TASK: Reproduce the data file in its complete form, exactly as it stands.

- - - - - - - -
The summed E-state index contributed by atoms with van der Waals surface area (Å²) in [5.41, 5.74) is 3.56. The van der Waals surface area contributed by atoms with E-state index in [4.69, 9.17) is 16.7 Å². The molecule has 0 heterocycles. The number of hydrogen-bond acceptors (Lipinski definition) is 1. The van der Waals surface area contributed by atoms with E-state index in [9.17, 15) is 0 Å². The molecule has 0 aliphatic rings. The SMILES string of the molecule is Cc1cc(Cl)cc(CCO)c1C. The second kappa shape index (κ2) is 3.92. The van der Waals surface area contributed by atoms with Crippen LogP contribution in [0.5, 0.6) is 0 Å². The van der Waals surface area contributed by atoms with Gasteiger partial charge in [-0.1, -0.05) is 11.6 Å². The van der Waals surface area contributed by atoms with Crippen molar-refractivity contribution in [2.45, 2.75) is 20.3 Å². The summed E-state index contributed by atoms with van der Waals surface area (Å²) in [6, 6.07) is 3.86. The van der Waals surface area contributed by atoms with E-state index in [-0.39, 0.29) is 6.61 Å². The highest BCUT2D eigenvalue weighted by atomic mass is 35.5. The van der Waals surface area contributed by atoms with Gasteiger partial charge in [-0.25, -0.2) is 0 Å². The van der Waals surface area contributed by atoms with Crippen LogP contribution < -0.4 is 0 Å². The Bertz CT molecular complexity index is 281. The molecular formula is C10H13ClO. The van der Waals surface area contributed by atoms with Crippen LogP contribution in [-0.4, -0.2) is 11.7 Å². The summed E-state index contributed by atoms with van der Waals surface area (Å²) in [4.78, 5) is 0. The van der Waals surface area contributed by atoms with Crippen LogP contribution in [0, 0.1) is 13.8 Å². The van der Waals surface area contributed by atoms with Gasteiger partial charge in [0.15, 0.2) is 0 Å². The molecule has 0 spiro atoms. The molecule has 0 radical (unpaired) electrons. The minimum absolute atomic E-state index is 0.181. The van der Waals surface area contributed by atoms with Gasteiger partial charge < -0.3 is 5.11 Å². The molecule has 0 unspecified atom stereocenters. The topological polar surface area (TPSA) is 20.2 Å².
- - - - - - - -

The summed E-state index contributed by atoms with van der Waals surface area (Å²) in [5.41, 5.74) is 3.56. The van der Waals surface area contributed by atoms with E-state index in [4.69, 9.17) is 16.7 Å². The molecule has 0 heterocycles. The number of hydrogen-bond acceptors (Lipinski definition) is 1. The van der Waals surface area contributed by atoms with E-state index in [9.17, 15) is 0 Å². The molecule has 0 aliphatic rings. The SMILES string of the molecule is Cc1cc(Cl)cc(CCO)c1C. The second kappa shape index (κ2) is 3.92. The van der Waals surface area contributed by atoms with Crippen LogP contribution in [0.5, 0.6) is 0 Å². The van der Waals surface area contributed by atoms with Gasteiger partial charge in [-0.1, -0.05) is 11.6 Å². The van der Waals surface area contributed by atoms with Crippen molar-refractivity contribution in [2.45, 2.75) is 20.3 Å². The summed E-state index contributed by atoms with van der Waals surface area (Å²) in [6, 6.07) is 3.86. The van der Waals surface area contributed by atoms with E-state index in [-0.39, 0.29) is 6.61 Å². The highest BCUT2D eigenvalue weighted by atomic mass is 35.5. The van der Waals surface area contributed by atoms with Gasteiger partial charge in [-0.25, -0.2) is 0 Å². The van der Waals surface area contributed by atoms with Crippen LogP contribution < -0.4 is 0 Å². The Bertz CT molecular complexity index is 281. The molecular formula is C10H13ClO. The van der Waals surface area contributed by atoms with Crippen LogP contribution in [-0.4, -0.2) is 11.7 Å². The summed E-state index contributed by atoms with van der Waals surface area (Å²) in [4.78, 5) is 0. The van der Waals surface area contributed by atoms with Crippen LogP contribution in [0, 0.1) is 13.8 Å². The van der Waals surface area contributed by atoms with Gasteiger partial charge in [0.15, 0.2) is 0 Å². The molecule has 0 spiro atoms. The molecule has 0 radical (unpaired) electrons. The minimum absolute atomic E-state index is 0.181. The van der Waals surface area contributed by atoms with Gasteiger partial charge < -0.3 is 5.11 Å². The molecule has 0 unspecified atom stereocenters. The topological polar surface area (TPSA) is 20.2 Å².